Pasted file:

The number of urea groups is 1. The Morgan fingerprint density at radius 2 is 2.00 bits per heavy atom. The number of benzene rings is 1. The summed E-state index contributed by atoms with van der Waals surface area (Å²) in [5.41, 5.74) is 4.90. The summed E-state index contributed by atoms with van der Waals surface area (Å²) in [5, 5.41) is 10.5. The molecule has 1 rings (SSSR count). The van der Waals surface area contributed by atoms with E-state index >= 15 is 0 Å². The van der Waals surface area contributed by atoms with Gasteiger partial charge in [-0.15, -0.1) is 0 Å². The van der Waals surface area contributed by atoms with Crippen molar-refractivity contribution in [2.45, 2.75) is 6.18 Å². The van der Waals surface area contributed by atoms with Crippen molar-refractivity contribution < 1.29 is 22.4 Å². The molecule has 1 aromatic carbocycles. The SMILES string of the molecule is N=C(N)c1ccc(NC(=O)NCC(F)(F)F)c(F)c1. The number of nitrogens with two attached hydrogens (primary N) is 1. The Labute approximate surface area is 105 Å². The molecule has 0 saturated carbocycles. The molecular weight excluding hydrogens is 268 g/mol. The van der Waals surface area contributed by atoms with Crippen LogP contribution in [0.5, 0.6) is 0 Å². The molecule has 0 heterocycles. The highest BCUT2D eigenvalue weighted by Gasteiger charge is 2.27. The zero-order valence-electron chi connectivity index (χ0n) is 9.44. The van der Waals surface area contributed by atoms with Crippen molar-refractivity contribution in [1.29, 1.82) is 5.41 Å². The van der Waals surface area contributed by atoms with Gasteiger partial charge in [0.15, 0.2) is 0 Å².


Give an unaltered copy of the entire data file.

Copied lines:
The number of urea groups is 1. The Morgan fingerprint density at radius 2 is 2.00 bits per heavy atom. The number of benzene rings is 1. The summed E-state index contributed by atoms with van der Waals surface area (Å²) in [5.41, 5.74) is 4.90. The summed E-state index contributed by atoms with van der Waals surface area (Å²) in [5, 5.41) is 10.5. The molecule has 1 rings (SSSR count). The van der Waals surface area contributed by atoms with E-state index >= 15 is 0 Å². The van der Waals surface area contributed by atoms with Gasteiger partial charge in [-0.15, -0.1) is 0 Å². The van der Waals surface area contributed by atoms with Crippen molar-refractivity contribution in [2.45, 2.75) is 6.18 Å². The van der Waals surface area contributed by atoms with Crippen molar-refractivity contribution < 1.29 is 22.4 Å². The molecule has 1 aromatic carbocycles. The SMILES string of the molecule is N=C(N)c1ccc(NC(=O)NCC(F)(F)F)c(F)c1. The number of nitrogens with two attached hydrogens (primary N) is 1. The Labute approximate surface area is 105 Å². The molecule has 0 saturated carbocycles. The molecular weight excluding hydrogens is 268 g/mol. The van der Waals surface area contributed by atoms with Crippen LogP contribution in [0.5, 0.6) is 0 Å². The molecule has 0 heterocycles. The highest BCUT2D eigenvalue weighted by Gasteiger charge is 2.27. The zero-order valence-electron chi connectivity index (χ0n) is 9.44. The van der Waals surface area contributed by atoms with Crippen molar-refractivity contribution in [1.29, 1.82) is 5.41 Å². The van der Waals surface area contributed by atoms with Gasteiger partial charge in [0.15, 0.2) is 0 Å².